Meme Monday: Why Is Everyone Baking?

April 6, 2020 / Catrina Salama, M.A.

On Mondays, the Brado Behavioral Analysis Unit (BAU) analyzes and explains the human behavior behind the memes (and more!) that they have been finding during this pandemic.

Today, we’re exploring why everybody seems to be baking…

The numbers

Nielsen data reveals that yeast sales increased 647% during the third week of March compared to that same week in 2019. Additionally, by the end of March, the hashtag #stressbaking had over 26,000 posts on Instagram and #quarantinebaking had close to 12,000.  

It’s no surprise that we are turning to baking now. It’s methodical, scientific, a controlled distraction and a well-known method for coping with stress.

Although there are some obvious answers to the question “why baking?” there are a few reasons why this caught the our attention:

Why baking and not cooking?

Cooking is a necessity, while baking is an indulgence. To reduce feelings of stress we often find ways to indulge to counter negative feelings. We also feel more in control when engaging in activities we want to do rather than need to do.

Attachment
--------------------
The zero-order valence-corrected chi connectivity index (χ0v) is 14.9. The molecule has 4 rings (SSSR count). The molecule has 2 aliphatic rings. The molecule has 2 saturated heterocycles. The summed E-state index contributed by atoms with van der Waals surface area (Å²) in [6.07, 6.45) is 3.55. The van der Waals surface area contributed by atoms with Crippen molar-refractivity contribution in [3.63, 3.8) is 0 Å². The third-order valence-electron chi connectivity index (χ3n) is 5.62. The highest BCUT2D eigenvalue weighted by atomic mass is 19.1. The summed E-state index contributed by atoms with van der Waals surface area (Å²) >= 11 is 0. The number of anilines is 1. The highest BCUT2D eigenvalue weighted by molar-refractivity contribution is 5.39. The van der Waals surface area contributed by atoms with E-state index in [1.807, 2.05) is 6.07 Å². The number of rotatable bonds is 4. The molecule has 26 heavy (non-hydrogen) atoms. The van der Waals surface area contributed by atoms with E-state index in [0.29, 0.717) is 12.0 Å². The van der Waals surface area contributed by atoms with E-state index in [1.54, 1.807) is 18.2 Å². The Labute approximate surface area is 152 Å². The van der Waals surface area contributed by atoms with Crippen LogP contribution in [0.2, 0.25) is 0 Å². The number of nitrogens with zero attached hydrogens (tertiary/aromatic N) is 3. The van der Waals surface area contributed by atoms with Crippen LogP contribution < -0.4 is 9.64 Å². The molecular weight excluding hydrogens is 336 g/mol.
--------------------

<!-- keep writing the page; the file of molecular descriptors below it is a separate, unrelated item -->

Bake the cookies, don’t buy them

We place higher value on things that we create. It’s the ‘IKEA effect’ – where we place higher value on furniture we assemble ourselves because we put in the effort. For things we eat, especially an indulgence, for it to deliver the highest degree of satisfaction and comfort, we have to put in the effort to create it.

Baking brings back the memories

In times of high stress, it is common for people to turn to childhood comforts for stress reduction. Our strongest tie to memory is often through the olfactory system as smell is a powerful trigger for “happy” or “comforting” times. Warm bread, cinnamon rolls and cakes remind us of childhood innocence, transporting us back to times when things seemed carefree, and we felt nurtured and safe.

Behavioral psychology helps us get a firm grasp on customers’ behavior. If we can help your company do the same, please let us know.

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Catrina Salama, M.A.

Catrina Salama has a Master’s in Clinical Psychology and leads Brado’s Behavioral Analysis Unit. She has significant experience in hospital, academic and private settings, and has pursued various roles that include research, teaching, assessment and clinical counseling. Catrina’s specialty has been uncovering emotional experiences, guiding self-awareness, building identity and working with diverse populations. An Honors graduate from Southern Illinois University – Edwardsville, Catrina immerses herself in current psychology research, while doing her best to keep up with her four-year-old son, who is fond of making cameo appearances on all her video conference calls.